"I think there's no doubt that Killen was one of the organizers," Mr. Schwerner said. "The state of Mississippi had this Mississippi Sovereignty Commission which gave the [Ku Klux] Klan information on the whereabouts of my brother. I'd like to know what state legislators were involved. The FBI was close to many of the sheriffs in the South" (emphasis and link added).
Mr. Schwerner said the death of his brother made his family "icons" in the movement, but said that did nothing for the plight of blacks and the Civil Rights Movement. He said his father raised money for the groups his son was involved in, the Student Nonviolent Coordinating Committee and the Congress on Racial Equality.
The Civil Rights Movement has been watered down and packaged to the activities of Martin Luther King, Jr., and a handful of other leaders, Mr. Schwerner said. He said the actual movement was more broad-based and involved countless people whose names and faces we will never know.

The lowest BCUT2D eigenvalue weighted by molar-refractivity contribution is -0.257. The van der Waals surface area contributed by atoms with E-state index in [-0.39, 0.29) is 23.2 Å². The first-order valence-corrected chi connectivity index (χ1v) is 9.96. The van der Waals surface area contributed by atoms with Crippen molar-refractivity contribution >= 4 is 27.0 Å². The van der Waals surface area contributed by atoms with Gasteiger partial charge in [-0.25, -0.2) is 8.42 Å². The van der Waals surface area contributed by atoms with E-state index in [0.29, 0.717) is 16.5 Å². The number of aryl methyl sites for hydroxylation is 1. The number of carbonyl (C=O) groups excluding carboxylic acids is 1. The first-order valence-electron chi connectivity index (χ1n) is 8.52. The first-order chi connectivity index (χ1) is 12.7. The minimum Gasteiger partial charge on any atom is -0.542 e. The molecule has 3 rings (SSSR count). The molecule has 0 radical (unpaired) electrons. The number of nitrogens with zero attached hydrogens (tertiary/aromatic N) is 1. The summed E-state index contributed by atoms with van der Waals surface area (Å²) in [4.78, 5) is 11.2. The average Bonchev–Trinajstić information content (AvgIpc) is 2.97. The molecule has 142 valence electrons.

in the six weeks that FBI agents searched for the bodies, they uncovered the remains of 10 to 12 African-Americans, many of whom had been active in civil rights, and none of whom received national media coverage (emphasis added).If Ray Killen lives to see trial and the current Attorney General, Jim Hood, delivers an unambiguous conviction for murder, that will be justice meted out in the smallest of measures. And you can bet there will be proclamations far and wide about the end of a terrible chapter in our history. Unfortunately, this isn't history. Mississippi Goddamn.
Follow the link and scroll down to the smaller print to read about the roles of the Mississippi Sovereignty Commission, the White Citizens Council,the Klan, Senator James O. Eastland, Congressman Prentiss Walker, and the House Committee on Unamerican Activities in the murders and in efforts to smear the reputations of the victims repair the bad image of the state.
A former Freedom Summer volunteer reports on his recent return trip to Mississippi.
More on the Council of Conservative Citizens and Mississippi politics.